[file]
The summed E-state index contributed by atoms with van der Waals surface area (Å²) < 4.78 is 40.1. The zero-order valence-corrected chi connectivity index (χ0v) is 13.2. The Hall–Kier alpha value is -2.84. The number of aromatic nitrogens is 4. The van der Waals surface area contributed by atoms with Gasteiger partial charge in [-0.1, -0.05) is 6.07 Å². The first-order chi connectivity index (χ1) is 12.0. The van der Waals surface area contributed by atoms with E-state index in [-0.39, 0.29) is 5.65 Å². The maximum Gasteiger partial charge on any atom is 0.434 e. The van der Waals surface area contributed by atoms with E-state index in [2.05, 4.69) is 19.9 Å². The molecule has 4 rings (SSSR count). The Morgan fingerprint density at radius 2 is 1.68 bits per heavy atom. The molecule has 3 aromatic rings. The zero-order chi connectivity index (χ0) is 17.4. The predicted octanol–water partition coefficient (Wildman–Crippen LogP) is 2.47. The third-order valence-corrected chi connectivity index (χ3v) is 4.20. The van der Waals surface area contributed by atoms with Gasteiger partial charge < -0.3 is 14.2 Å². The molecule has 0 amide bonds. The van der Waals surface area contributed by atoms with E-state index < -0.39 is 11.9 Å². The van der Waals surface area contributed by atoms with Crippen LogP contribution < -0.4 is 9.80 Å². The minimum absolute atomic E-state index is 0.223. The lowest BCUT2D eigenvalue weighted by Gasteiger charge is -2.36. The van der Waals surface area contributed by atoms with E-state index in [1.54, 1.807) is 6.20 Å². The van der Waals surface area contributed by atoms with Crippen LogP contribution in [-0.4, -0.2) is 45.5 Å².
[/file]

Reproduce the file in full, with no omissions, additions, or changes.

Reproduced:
The summed E-state index contributed by atoms with van der Waals surface area (Å²) < 4.78 is 40.1. The zero-order valence-corrected chi connectivity index (χ0v) is 13.2. The Hall–Kier alpha value is -2.84. The number of aromatic nitrogens is 4. The van der Waals surface area contributed by atoms with Gasteiger partial charge in [-0.1, -0.05) is 6.07 Å². The first-order chi connectivity index (χ1) is 12.0. The van der Waals surface area contributed by atoms with E-state index in [-0.39, 0.29) is 5.65 Å². The maximum Gasteiger partial charge on any atom is 0.434 e. The van der Waals surface area contributed by atoms with E-state index in [2.05, 4.69) is 19.9 Å². The molecule has 4 rings (SSSR count). The Morgan fingerprint density at radius 2 is 1.68 bits per heavy atom. The molecule has 3 aromatic rings. The zero-order chi connectivity index (χ0) is 17.4. The predicted octanol–water partition coefficient (Wildman–Crippen LogP) is 2.47. The third-order valence-corrected chi connectivity index (χ3v) is 4.20. The van der Waals surface area contributed by atoms with Gasteiger partial charge < -0.3 is 14.2 Å². The molecule has 0 amide bonds. The van der Waals surface area contributed by atoms with E-state index < -0.39 is 11.9 Å². The van der Waals surface area contributed by atoms with Crippen LogP contribution < -0.4 is 9.80 Å². The minimum absolute atomic E-state index is 0.223. The lowest BCUT2D eigenvalue weighted by Gasteiger charge is -2.36. The van der Waals surface area contributed by atoms with E-state index in [1.54, 1.807) is 6.20 Å². The van der Waals surface area contributed by atoms with Crippen LogP contribution in [-0.4, -0.2) is 45.5 Å².